Progress

Today I wrote my first virtues essay! I can now check Wisdom off the list.

I’m not at all happy with my essay, though. This is where I sometimes think I could use a mentor. I’m so worried about getting my essays perfect that I never end up doing them! I don’t suffer from this nervousness in my professional writing life, so I have no idea why I’m having trouble with the DP documentation. I guess getting one finished is progress, though.

I also made a set of virtue beads today. I think it’ll help me to meditate on the virtues over the course of the next month–and in the future, of course. The beads have been on my “To-Do” list forever, but I only got around to it because I’m finally focusing on the virtues. They also appeal to me because of my Catholic background. :)

That’s it for now. Progress!

Real, UnReal, SuperReal, and Not

A friend recently asked me, “Do you believe in absolutes?”

After a brief hesitation, I answered yes. Not really because I absolutely believe in absolutes (now there’s a paradox), but because a very smart professor taught me to hate the “both” argument, and because I hate saying no.

To defend my hasty yes, I came up with the example of Real and Not Real. Those are absolute, right? Either something exists or it doesn’t.

But not so fast. What about dreams, what about visions, what about beings we cannot see but can interact with? What of the things unseen and untouched, but known nonetheless? I quickly decided that Real versus Not Real is another false dichotomy, an unnecessary duality. There are categories of existence.

Let’s hammer out some definitions, shall we?

  • Real: This is what it seems. The keyboard I’m typing on is real, because it is in the physical world. I am engaging with it. Though you can’t see me through your computer screen, I’m real. You’re real, too, whoever and wherever you are. At least I hope you are, otherwise I may need to have a discussion with a medical professional about my categories of reality.
  • UnReal: These are the things we experience, but not in this physical realm. Dreams. Imagination. Ghosts or fairies, if you want to go there, things that exist in reality parallel to ours and not necessarily beyond our basic understanding and reason.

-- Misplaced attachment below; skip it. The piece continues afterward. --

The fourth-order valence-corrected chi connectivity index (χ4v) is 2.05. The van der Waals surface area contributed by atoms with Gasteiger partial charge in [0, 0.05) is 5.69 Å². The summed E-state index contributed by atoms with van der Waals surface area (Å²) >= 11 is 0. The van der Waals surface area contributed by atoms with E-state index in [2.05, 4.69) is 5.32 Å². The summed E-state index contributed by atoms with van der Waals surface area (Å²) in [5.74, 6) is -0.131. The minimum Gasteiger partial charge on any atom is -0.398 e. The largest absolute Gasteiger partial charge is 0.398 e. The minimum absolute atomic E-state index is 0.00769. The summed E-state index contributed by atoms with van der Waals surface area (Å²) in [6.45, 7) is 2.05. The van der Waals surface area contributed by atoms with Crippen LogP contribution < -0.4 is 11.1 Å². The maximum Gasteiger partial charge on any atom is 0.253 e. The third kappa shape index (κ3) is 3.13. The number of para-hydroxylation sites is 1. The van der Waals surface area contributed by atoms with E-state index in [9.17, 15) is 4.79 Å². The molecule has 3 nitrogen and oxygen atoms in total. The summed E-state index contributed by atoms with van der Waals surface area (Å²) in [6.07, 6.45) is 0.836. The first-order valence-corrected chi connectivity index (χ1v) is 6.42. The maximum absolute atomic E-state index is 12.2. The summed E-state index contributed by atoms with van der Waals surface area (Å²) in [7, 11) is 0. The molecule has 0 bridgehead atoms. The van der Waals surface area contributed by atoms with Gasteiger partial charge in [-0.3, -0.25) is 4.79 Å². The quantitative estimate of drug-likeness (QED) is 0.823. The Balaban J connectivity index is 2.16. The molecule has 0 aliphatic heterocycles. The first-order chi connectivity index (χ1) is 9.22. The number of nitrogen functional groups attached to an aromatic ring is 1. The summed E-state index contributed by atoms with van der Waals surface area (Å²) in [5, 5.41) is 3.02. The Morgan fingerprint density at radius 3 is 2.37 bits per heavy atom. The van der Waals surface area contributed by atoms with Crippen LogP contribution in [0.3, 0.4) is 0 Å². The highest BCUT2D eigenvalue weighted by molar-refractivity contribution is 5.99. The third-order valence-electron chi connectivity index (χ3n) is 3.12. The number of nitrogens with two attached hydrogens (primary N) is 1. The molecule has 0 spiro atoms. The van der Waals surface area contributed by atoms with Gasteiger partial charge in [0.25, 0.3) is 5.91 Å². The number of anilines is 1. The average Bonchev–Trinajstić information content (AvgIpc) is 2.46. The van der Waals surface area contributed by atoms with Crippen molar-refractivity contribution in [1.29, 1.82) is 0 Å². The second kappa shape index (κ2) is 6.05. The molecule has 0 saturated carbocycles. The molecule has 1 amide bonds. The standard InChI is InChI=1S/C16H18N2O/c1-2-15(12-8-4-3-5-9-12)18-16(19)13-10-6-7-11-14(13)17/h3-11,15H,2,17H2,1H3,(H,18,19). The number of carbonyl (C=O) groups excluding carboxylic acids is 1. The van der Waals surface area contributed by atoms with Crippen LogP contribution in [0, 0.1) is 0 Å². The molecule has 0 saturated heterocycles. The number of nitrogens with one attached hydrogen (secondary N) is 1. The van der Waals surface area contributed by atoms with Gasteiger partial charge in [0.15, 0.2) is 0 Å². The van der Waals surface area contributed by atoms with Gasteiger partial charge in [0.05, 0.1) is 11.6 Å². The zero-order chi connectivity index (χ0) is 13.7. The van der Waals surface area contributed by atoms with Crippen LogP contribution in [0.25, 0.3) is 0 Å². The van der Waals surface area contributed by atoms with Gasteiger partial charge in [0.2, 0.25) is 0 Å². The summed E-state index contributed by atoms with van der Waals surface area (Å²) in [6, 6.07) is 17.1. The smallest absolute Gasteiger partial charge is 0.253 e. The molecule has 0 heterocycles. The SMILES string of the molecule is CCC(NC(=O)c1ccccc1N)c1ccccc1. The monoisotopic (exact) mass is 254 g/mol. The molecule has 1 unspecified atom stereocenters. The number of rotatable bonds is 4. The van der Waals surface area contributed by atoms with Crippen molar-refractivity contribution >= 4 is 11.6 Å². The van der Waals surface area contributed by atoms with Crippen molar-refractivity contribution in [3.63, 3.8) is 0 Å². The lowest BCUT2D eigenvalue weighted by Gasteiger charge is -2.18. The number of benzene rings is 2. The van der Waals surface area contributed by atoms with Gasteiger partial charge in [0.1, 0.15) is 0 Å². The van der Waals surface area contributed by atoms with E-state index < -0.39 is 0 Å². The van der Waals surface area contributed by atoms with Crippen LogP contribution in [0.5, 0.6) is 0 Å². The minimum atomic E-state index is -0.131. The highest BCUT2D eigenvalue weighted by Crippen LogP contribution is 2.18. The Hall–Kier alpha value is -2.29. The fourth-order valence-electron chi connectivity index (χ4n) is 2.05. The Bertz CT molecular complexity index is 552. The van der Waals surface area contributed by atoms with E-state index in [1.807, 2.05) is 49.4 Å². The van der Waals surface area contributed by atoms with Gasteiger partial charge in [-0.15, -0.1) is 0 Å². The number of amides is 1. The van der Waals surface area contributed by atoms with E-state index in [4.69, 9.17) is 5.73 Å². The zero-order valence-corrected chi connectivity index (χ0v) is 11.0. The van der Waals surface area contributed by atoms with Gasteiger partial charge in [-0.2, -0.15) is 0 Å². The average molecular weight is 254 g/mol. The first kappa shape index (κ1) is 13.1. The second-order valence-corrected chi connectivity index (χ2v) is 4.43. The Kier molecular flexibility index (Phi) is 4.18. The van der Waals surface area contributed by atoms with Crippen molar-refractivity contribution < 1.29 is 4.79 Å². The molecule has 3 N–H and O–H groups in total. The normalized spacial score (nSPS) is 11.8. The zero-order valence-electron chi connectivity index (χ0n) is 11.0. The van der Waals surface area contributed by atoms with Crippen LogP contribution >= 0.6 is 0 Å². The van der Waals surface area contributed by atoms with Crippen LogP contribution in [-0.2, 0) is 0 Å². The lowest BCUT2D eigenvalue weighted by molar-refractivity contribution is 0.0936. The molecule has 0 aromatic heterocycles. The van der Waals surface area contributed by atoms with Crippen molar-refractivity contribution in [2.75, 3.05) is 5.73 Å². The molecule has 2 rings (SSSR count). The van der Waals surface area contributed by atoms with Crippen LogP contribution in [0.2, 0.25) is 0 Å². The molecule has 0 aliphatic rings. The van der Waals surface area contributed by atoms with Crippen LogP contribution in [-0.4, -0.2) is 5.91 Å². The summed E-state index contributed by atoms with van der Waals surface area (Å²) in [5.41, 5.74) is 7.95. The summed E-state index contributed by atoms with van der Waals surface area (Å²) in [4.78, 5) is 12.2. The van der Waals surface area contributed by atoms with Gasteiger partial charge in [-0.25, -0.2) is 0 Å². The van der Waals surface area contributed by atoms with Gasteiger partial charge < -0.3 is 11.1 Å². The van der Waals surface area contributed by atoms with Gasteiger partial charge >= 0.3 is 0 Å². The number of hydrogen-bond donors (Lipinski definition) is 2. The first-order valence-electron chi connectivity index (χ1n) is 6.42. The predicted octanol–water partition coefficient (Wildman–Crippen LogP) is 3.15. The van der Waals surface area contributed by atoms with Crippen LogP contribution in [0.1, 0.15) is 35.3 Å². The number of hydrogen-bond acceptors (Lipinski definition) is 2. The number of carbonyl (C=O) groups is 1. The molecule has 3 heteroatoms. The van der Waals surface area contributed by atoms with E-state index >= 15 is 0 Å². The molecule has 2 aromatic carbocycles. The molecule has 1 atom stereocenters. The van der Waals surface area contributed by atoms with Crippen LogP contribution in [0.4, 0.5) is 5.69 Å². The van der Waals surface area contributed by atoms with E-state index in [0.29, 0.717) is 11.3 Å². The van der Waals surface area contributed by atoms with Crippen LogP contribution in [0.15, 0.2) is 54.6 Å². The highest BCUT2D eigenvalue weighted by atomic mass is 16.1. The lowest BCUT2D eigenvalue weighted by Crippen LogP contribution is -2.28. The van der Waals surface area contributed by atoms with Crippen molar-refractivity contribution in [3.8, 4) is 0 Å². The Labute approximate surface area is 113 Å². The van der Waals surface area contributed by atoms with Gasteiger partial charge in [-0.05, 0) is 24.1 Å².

• SuperReal: These are the things the spirit experiences in a realm beyond (I hate to say ‘above’) ours. Experiences found in meditation, in vision, in prayer, in trance. Reality beyond our normal capacity to know, but still real. The SuperReal lifts us beyond our basic sensory or even logical experience. Love and faith can fall into the SuperReal. You could call this the realm of the Gods.
  • Not: This is void. If I type a sentence and then delete it, there is void. That sentence is Not. You’ll never know it, but I will. Not is destruction, absence, NOT. Think of The Nothing in The Neverending Story.

These categories are, I’m sad to say, still not absolute. Take the grief example… If someone dies, then, depending on who you ask, there is Not, there is the SuperReal, there is the UnReal, or there’s a blend. A person of faith will tell you they still interact with the person who has gone in the realms of the UnReal and the SuperReal, while a dubious person will just describe to you the Not: the person who has passed is gone, and has left a void. And as someone who has grieved, I know, you take a trip through all of these realms during the grieving process. There is void, but there is also shared experience with the passed in the UnReal, and a belief in the SuperReal to connect us to one another.

All experiences is a process, and the four realms of reality overlap like a Venn diagram.

So now I, through the magic of the Unreal, hear you, a Real person, saying, “But Kristin, why the hell are you talking about all this?”

That’s a good question, and since it’s after 2 a.m., I don’t really have a good answer.

I can tell you this: I have been neglecting the SuperReal (my daily devotionals and spiritual practice) for the Real (planning my wedding, plain old work) and the UnReal (finishing my book, imagining its future). This lack has caused a Not in my life.

The Not isn’t something to fear, but it is something to acknowledge and explore. We can control it, after all. We have the power to willfully move between realms of experience by the power of imagination, of belief, and of action.

Annoying trainers and coaches often say, “You’ve gotta give something to get something.” That’s *Ghosti. I haven’t experienced the gods lately because I haven’t worked for that experience. I haven’t crossed the bridge from my reality to theirs, or even invited them into mine.

When you create a space for something in your reality, you notice when that something is not there anymore. That’s the Not.

The SuperReal takes work. We have to exercise our spiritual muscles to get there. We have to give something to get something.

Courage

* Finishing a book I’ve been working on for three years.
* Taking a bellydance class when I’m woefully uncoordinated and frightened of feeling on display.
* Writing DP documentation when I’m afraid I’ll fail.
* Gambling on myself, and not taking  a job.

But I don’t feel courageous. I only feel frightened, and these are such small things.

* My grandmother, diagnosed with lymphoma, not telling us until we knew my other grandmother’s diagnosis of breast cancer was beatable.
* My father, fighting a heart condition and taking his yearly bike tour in Colorado.
* My high school friend whose husband is a soldier overseas, wondering every day when her son will see his father again.
* All of my fellow Pagan friends, daring to defy an often belligerent monotheistic society.

But that’s not courage, they’d say. That’s just living life.

Where does courage take over? Where does is the line between courage and doing what’s right, between courage and doing what you must?